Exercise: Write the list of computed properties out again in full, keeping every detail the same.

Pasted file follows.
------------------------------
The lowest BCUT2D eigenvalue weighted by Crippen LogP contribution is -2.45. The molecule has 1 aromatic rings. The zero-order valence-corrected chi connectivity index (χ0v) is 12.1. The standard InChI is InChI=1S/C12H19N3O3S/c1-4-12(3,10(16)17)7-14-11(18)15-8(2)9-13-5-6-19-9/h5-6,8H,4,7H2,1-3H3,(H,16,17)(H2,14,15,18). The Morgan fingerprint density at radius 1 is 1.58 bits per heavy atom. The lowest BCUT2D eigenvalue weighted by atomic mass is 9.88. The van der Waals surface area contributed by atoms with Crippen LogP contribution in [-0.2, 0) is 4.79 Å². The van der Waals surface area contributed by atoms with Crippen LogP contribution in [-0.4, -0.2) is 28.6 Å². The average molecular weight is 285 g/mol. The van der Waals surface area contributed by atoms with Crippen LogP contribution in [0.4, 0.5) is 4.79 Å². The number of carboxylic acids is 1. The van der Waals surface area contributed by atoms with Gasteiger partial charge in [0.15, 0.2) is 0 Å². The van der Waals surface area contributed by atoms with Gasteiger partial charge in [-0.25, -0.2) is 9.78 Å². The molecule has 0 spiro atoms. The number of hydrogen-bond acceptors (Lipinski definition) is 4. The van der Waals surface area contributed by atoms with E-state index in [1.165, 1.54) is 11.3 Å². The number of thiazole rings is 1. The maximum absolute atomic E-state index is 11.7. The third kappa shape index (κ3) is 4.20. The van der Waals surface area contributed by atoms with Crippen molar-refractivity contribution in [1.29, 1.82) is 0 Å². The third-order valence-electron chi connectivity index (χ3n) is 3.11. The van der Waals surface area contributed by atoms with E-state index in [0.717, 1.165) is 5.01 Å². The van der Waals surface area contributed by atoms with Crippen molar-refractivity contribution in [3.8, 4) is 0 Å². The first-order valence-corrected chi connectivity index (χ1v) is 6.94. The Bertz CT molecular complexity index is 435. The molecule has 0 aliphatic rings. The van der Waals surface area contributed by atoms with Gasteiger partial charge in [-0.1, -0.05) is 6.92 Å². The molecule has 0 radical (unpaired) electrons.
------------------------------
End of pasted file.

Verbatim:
The lowest BCUT2D eigenvalue weighted by Crippen LogP contribution is -2.45. The molecule has 1 aromatic rings. The zero-order valence-corrected chi connectivity index (χ0v) is 12.1. The standard InChI is InChI=1S/C12H19N3O3S/c1-4-12(3,10(16)17)7-14-11(18)15-8(2)9-13-5-6-19-9/h5-6,8H,4,7H2,1-3H3,(H,16,17)(H2,14,15,18). The Morgan fingerprint density at radius 1 is 1.58 bits per heavy atom. The lowest BCUT2D eigenvalue weighted by atomic mass is 9.88. The van der Waals surface area contributed by atoms with Crippen LogP contribution in [-0.2, 0) is 4.79 Å². The van der Waals surface area contributed by atoms with Crippen LogP contribution in [-0.4, -0.2) is 28.6 Å². The average molecular weight is 285 g/mol. The van der Waals surface area contributed by atoms with Crippen LogP contribution in [0.4, 0.5) is 4.79 Å². The number of carboxylic acids is 1. The van der Waals surface area contributed by atoms with Gasteiger partial charge in [0.15, 0.2) is 0 Å². The van der Waals surface area contributed by atoms with Gasteiger partial charge in [-0.25, -0.2) is 9.78 Å². The molecule has 0 spiro atoms. The number of hydrogen-bond acceptors (Lipinski definition) is 4. The van der Waals surface area contributed by atoms with E-state index in [1.165, 1.54) is 11.3 Å². The number of thiazole rings is 1. The maximum absolute atomic E-state index is 11.7. The third kappa shape index (κ3) is 4.20. The van der Waals surface area contributed by atoms with Crippen molar-refractivity contribution in [1.29, 1.82) is 0 Å². The third-order valence-electron chi connectivity index (χ3n) is 3.11. The van der Waals surface area contributed by atoms with E-state index in [0.717, 1.165) is 5.01 Å². The van der Waals surface area contributed by atoms with Crippen molar-refractivity contribution in [3.8, 4) is 0 Å². The first-order valence-corrected chi connectivity index (χ1v) is 6.94. The Bertz CT molecular complexity index is 435. The molecule has 0 aliphatic rings. The van der Waals surface area contributed by atoms with Gasteiger partial charge in [-0.1, -0.05) is 6.92 Å². The molecule has 0 radical (unpaired) electrons.